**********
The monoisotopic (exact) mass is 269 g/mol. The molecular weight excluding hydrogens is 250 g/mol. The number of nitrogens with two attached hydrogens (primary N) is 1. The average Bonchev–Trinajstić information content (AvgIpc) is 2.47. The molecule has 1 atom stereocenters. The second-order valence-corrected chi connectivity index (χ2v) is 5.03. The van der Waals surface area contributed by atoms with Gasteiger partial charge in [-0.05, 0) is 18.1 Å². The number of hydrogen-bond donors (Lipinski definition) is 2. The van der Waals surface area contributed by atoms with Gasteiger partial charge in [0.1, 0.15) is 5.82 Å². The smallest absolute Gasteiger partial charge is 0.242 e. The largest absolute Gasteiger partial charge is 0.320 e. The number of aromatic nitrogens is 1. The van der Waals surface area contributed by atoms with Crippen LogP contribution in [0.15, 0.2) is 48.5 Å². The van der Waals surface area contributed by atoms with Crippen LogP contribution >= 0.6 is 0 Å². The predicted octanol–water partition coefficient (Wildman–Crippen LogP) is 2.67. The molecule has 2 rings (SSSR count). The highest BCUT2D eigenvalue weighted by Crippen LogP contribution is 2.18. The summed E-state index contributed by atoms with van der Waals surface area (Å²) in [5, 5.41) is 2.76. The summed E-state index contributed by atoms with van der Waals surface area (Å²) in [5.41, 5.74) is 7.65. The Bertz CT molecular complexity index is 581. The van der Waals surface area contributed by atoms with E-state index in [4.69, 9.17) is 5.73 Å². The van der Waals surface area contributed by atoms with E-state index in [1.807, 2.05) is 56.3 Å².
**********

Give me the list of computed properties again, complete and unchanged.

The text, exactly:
The monoisotopic (exact) mass is 269 g/mol. The molecular weight excluding hydrogens is 250 g/mol. The number of nitrogens with two attached hydrogens (primary N) is 1. The average Bonchev–Trinajstić information content (AvgIpc) is 2.47. The molecule has 1 atom stereocenters. The second-order valence-corrected chi connectivity index (χ2v) is 5.03. The van der Waals surface area contributed by atoms with Gasteiger partial charge in [-0.05, 0) is 18.1 Å². The number of hydrogen-bond donors (Lipinski definition) is 2. The van der Waals surface area contributed by atoms with Gasteiger partial charge in [0.1, 0.15) is 5.82 Å². The smallest absolute Gasteiger partial charge is 0.242 e. The largest absolute Gasteiger partial charge is 0.320 e. The number of aromatic nitrogens is 1. The van der Waals surface area contributed by atoms with Crippen LogP contribution in [0.15, 0.2) is 48.5 Å². The van der Waals surface area contributed by atoms with Crippen LogP contribution >= 0.6 is 0 Å². The predicted octanol–water partition coefficient (Wildman–Crippen LogP) is 2.67. The molecule has 2 rings (SSSR count). The highest BCUT2D eigenvalue weighted by Crippen LogP contribution is 2.18. The summed E-state index contributed by atoms with van der Waals surface area (Å²) in [5, 5.41) is 2.76. The summed E-state index contributed by atoms with van der Waals surface area (Å²) in [5.41, 5.74) is 7.65. The Bertz CT molecular complexity index is 581. The van der Waals surface area contributed by atoms with E-state index in [4.69, 9.17) is 5.73 Å². The van der Waals surface area contributed by atoms with E-state index in [1.807, 2.05) is 56.3 Å².